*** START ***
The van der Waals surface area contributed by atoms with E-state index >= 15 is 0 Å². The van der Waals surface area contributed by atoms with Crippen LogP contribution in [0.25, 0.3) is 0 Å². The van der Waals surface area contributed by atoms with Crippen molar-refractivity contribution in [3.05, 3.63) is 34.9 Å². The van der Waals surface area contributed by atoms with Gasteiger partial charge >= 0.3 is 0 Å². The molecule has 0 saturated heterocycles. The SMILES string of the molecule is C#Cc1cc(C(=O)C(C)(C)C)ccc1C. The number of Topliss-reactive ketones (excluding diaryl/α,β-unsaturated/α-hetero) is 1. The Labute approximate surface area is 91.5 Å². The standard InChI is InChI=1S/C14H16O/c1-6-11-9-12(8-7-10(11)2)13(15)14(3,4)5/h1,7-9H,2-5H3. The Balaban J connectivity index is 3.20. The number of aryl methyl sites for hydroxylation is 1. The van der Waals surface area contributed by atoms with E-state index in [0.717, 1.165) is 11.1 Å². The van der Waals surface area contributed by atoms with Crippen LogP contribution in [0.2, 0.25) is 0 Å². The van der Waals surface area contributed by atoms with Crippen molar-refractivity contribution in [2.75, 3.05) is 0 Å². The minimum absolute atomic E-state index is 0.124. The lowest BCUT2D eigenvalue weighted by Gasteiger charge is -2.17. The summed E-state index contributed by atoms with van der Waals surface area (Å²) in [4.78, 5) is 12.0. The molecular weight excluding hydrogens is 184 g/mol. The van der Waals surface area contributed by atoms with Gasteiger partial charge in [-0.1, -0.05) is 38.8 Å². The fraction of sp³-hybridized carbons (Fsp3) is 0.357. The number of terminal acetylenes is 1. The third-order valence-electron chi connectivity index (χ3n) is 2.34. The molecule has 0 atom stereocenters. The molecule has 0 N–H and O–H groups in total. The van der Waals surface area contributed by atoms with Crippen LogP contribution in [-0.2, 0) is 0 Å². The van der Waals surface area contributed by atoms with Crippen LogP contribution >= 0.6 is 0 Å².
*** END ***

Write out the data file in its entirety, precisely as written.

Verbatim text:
The van der Waals surface area contributed by atoms with E-state index >= 15 is 0 Å². The van der Waals surface area contributed by atoms with Crippen LogP contribution in [0.25, 0.3) is 0 Å². The van der Waals surface area contributed by atoms with Crippen molar-refractivity contribution in [3.05, 3.63) is 34.9 Å². The van der Waals surface area contributed by atoms with Gasteiger partial charge >= 0.3 is 0 Å². The molecule has 0 saturated heterocycles. The SMILES string of the molecule is C#Cc1cc(C(=O)C(C)(C)C)ccc1C. The number of Topliss-reactive ketones (excluding diaryl/α,β-unsaturated/α-hetero) is 1. The Labute approximate surface area is 91.5 Å². The standard InChI is InChI=1S/C14H16O/c1-6-11-9-12(8-7-10(11)2)13(15)14(3,4)5/h1,7-9H,2-5H3. The Balaban J connectivity index is 3.20. The number of aryl methyl sites for hydroxylation is 1. The van der Waals surface area contributed by atoms with E-state index in [0.717, 1.165) is 11.1 Å². The van der Waals surface area contributed by atoms with Crippen LogP contribution in [0.2, 0.25) is 0 Å². The van der Waals surface area contributed by atoms with Crippen molar-refractivity contribution in [2.75, 3.05) is 0 Å². The minimum absolute atomic E-state index is 0.124. The lowest BCUT2D eigenvalue weighted by Gasteiger charge is -2.17. The summed E-state index contributed by atoms with van der Waals surface area (Å²) in [4.78, 5) is 12.0. The molecular weight excluding hydrogens is 184 g/mol. The van der Waals surface area contributed by atoms with Gasteiger partial charge in [-0.1, -0.05) is 38.8 Å². The fraction of sp³-hybridized carbons (Fsp3) is 0.357. The number of terminal acetylenes is 1. The third-order valence-electron chi connectivity index (χ3n) is 2.34. The molecule has 0 atom stereocenters. The molecule has 0 N–H and O–H groups in total. The van der Waals surface area contributed by atoms with Crippen LogP contribution in [-0.2, 0) is 0 Å². The van der Waals surface area contributed by atoms with Crippen LogP contribution >= 0.6 is 0 Å².